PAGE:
Opportunity After Death
It is very important to understand that Hades is different from Hell, and that Jesus went to Hades to preach the Gospel to the dead, as mentioned in I Peter 3:18–4:6.
As for these verses, church fathers and historians in the 2nd-3rd centuries such as Hippolytus, Tertullian, Clement of Alexandria, and Origen noted that Jesus descended to Hades to preach the Gospel, and that the conversion opportunity after death was the understanding of the early Christian faith.
William Barclay, a professor at the University of Glasgow in the UK, Joel B. Green, a Professor of the Fuller Theological Seminary in the US, and others write, although not using the word Second Chance, that Jesus descended to “Hades to preach the Gospel to the dead, and that it was the understanding of the Early Christianity.”
The Catechism of the New Apostolic Church states, “Question 546: Can we help the departed attain salvation? — Yes, we can intercede in prayer for unredeemed souls and ask the Lord to help them. Likewise, we can pray that these souls come to believe in Jesus Christ.”
James Beilby, a professor at the Bethel University, teaches salvation after death in his book “Postmortem Opportunity.” Donald G. Bloesch, a professor emeritus of the Dubuque Theological Seminary in the US, and Gabriel Fackre, a professor emeritus of the Andover Newton Seminary in the US, both teach the Postmortem Evangelism that the Gospel must be preached to all people, and it is also to be preached to the dead.
Valery Kuzev, a faculty member at the Pryazovskyi State Technical University in Ukraine, writes, “I suggest that the traditional model of hell is incompatible with the idea of justice, and violates a number of ethical considerations. I put forward the Second Chance Theory”.
In their debate book “What About Those Who Have Never Heard?” (Voted one of Christianity Today’s 1996 Books of the Year), three theologians, Ronald Nash, Gabriel Fackre and John Sanders argue whether or not there is conversion opportunity after death.
Ronald Nash argues that the receptive knowledge of Jesus Christ in this life is necessary to salvation. Meanwhile, Gabriel Fackre advocates divine perseverance, with the expectation that those who die unevangelized receive an opportunity for salvation after death. John Sanders asserted that though God saves people only through the work of Jesus Christ, some may be saved even if they do not know about Christ.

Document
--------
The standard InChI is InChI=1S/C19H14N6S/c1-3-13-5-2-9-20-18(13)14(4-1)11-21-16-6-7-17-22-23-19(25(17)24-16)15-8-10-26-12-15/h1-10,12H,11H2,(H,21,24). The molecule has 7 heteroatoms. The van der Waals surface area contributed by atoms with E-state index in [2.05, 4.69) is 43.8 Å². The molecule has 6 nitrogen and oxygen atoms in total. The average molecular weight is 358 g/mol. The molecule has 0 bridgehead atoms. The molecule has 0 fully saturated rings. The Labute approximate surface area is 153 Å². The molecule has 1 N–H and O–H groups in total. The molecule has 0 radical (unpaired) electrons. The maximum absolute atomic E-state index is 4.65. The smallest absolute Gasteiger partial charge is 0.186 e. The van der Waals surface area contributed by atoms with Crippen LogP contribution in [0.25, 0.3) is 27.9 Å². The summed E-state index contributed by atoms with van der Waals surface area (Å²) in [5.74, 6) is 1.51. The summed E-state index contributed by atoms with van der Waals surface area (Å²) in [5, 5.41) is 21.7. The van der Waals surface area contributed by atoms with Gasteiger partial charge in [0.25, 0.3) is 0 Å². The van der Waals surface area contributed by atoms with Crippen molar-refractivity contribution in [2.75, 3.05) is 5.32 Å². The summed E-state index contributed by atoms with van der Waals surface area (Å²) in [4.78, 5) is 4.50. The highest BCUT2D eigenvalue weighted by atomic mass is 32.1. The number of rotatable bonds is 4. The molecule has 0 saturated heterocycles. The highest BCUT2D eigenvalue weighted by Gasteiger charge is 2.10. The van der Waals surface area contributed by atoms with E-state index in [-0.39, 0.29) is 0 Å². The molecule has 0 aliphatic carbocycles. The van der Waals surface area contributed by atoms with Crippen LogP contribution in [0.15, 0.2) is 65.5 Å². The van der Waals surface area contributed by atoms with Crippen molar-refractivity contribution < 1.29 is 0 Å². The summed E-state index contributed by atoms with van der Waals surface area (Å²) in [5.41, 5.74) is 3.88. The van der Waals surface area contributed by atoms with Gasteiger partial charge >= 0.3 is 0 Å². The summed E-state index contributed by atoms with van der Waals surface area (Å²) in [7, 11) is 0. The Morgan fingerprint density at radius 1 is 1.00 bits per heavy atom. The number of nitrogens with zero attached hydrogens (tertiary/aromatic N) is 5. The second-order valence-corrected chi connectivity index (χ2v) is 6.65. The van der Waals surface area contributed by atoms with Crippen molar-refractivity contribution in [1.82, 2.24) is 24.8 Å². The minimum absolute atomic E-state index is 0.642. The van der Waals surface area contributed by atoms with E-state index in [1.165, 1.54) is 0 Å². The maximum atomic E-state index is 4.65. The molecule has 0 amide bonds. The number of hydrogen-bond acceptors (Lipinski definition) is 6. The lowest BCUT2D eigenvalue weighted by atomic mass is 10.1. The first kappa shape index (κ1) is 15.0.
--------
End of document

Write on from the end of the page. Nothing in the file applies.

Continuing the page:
There have been such serious debates recently among church leaders, without calling someone a “heretic”. We should biblically consider a true understanding of the worlds after death.
Prayer for Dead Non-Christians
Jeffrey A. Trumbower writes in his book “Rescue for the Dead: The Posthumous Salvation of Non-Christians in Early Christianity” with many examples that there are numerous records of many early Christians who prayed for the salvation of dead non-Christians.
Likewise, we can pray for our ancestors, relatives, family and loved ones who passed away unevangelized to receive the opportunity for salvation after death.
Many people oppose the Second Chance, saying, “If there were a Second Chance, people would think, ‘OK, I can convert after death’”. Certainly it is a blessing to convert and believe in Jesus in this life if you heard the Gospel. But there are a lot of people in this world who have died without hearing anything about Jesus. If Second Chances are given to them, it would fulfill God’s love and fairness.
We can also say that it would be best to convert in this life if we hear the Gospel of Christ. If you convert in this life, you will be blessed and after your death, you will go to Heaven and enter God’s bliss. But if you do not convert, your life will not be blessed and after your death, you will go down to Hades (Sheol) to reap what you sowed on earth and wait there for God’s final judgment of God. You do not know if you can really convert there or not, because your heart is naked before God’s eyes.
It is clear which is better. If we draw this picture to seekers, they will not postpone their conversion. Moreover, God says, “(I will show) mercy to thousands, to those who love Me and keep My commandments” (Exodus 20:6).
If you follow the teachings of God, He will give his mercy and love to thousands of your generations, including your descendants, ancestors, relatives and family members. Your walk in Christ will give pedigree blessings to the souls of Hades. If we preach this to seekers, then they will not postpone their conversion. The Bible says:
“If you confess with your mouth the Lord Jesus and believe in your heart that God has raised Him from the dead, you will be saved… Christ died and rose and lived again, that He might be Lord of both the dead (in Hades) and the living.” (Romans 10:9, 14:9)
Christ’s crucifixion and resurrection were not only for the living, but also for the dead, “that He might be Lord” of both. If the dead in Hades confess “the Lord Jesus” “Jesus is Lord”, they “will be saved”. The Bible clearly states that the Gospel of Jesus is in fact also for those in Hades. There are more biblical verses that mention Second Chance. For details, please read my next article “Second Chance for the Dead”.